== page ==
What advice would you give to aspiring students or devs looking to join the industry?

You can look at all the books in the world, but in my experience, the most important thing when learning to program is to actually do it. Sit down, write a simple game. Do it in Java, Javascript, C++, C#, use CRYENGINE, Unity, Unreal, Godot, or whatever you like. Then write another one. It does not have to be complicated in the beginning. Just try to recreate Snake or Asteroids. Don’t be afraid of using new tools and learning new languages. If you can program in one language, you can do it in another language as well. Sure, the syntax might be different, and you might have to design your systems a little differently, but the base skill you need is the same in all languages. It’s the same with engines. It is different, creating a game in Unity compared to CRYENGINE, but if you can do it in one, you can learn it in the other.

Most importantly, never give up! If you don’t know how to solve something, you will find someone on Stack Overflow who has solved that problem already. If your question is so advanced that you don’t see anyone with a solution for it, you know that you have become a good programmer!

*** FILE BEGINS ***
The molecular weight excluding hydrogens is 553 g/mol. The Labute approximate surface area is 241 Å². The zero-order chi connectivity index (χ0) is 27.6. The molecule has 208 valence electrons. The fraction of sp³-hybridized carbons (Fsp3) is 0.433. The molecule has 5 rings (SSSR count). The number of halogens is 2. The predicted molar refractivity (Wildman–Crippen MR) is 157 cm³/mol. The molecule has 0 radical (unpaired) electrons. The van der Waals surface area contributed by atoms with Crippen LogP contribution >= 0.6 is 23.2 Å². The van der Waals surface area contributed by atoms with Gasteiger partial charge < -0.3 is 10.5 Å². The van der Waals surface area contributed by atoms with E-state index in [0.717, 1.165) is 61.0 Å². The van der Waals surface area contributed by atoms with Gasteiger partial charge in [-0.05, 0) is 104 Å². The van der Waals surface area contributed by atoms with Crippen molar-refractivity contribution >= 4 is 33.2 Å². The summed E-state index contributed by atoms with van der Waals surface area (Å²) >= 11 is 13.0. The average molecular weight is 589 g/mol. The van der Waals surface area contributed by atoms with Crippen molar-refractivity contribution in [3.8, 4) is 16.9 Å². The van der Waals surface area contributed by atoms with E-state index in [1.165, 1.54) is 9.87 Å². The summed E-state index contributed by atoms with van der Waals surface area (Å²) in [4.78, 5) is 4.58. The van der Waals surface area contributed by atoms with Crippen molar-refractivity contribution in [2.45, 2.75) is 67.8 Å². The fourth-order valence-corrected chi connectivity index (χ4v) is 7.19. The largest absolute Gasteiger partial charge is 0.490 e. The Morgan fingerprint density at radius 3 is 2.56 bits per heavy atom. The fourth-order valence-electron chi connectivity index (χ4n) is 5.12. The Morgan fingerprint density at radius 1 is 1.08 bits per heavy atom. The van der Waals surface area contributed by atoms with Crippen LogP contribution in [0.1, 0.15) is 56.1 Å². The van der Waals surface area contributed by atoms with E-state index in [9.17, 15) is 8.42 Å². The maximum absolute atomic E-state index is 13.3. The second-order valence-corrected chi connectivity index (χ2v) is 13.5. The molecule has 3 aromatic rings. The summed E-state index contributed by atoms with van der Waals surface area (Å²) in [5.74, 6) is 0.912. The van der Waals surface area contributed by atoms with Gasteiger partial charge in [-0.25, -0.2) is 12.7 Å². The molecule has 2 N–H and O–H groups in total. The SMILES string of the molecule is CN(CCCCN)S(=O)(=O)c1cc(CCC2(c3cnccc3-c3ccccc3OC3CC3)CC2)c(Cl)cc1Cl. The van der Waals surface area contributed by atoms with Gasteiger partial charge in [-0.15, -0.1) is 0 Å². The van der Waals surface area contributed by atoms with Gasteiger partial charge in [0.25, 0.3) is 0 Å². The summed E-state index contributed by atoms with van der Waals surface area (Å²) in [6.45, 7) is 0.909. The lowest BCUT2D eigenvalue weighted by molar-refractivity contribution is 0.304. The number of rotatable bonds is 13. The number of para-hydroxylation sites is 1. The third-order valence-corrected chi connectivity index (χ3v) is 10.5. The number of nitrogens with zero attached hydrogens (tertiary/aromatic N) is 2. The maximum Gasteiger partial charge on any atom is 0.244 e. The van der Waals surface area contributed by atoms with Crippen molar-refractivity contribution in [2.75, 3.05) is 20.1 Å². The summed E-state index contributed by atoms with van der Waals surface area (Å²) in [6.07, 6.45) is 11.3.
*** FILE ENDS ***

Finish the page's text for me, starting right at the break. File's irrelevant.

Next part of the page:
What are you playing at the moment? Do you have an all-time favorite game?

At the moment, I am playing Super Mario Galaxy on the Switch and Horizon Zero Dawn on PC. Choosing just one favorite game is really difficult, but I think I’d have to say Breath of the Wild. It is an absolute

masterpiece. But Pokémon Diamond is pretty high on the list, as well as Skyrim, Hellblade: Senuas Sacrifice, Super Mario 64, Subnautica, Hollowknight…. I could go on and on!


Cheers, Fabian! As ever, we look forward to your feedback in the comments, on the forum, or via Facebook and Twitter. You can ask questions, pick up tips and tricks, and more by joining our community and the CRYENGINE development team over on our official CRYENGINE Discord channel. If you find a bug in the engine, please report it directly on GitHub, which helps us to process the issue quickly and efficiently. Don’t forget to subscribe to our YouTube channel, where we host a range of content, including tutorials covering all aspects of the engine and game design.

Are you looking for your next career move? At Crytek, we value diversity, and we actively encourage people from all kinds of backgrounds and experience levels to apply to our open positions, so join us over at LinkedIn and check out our careers page.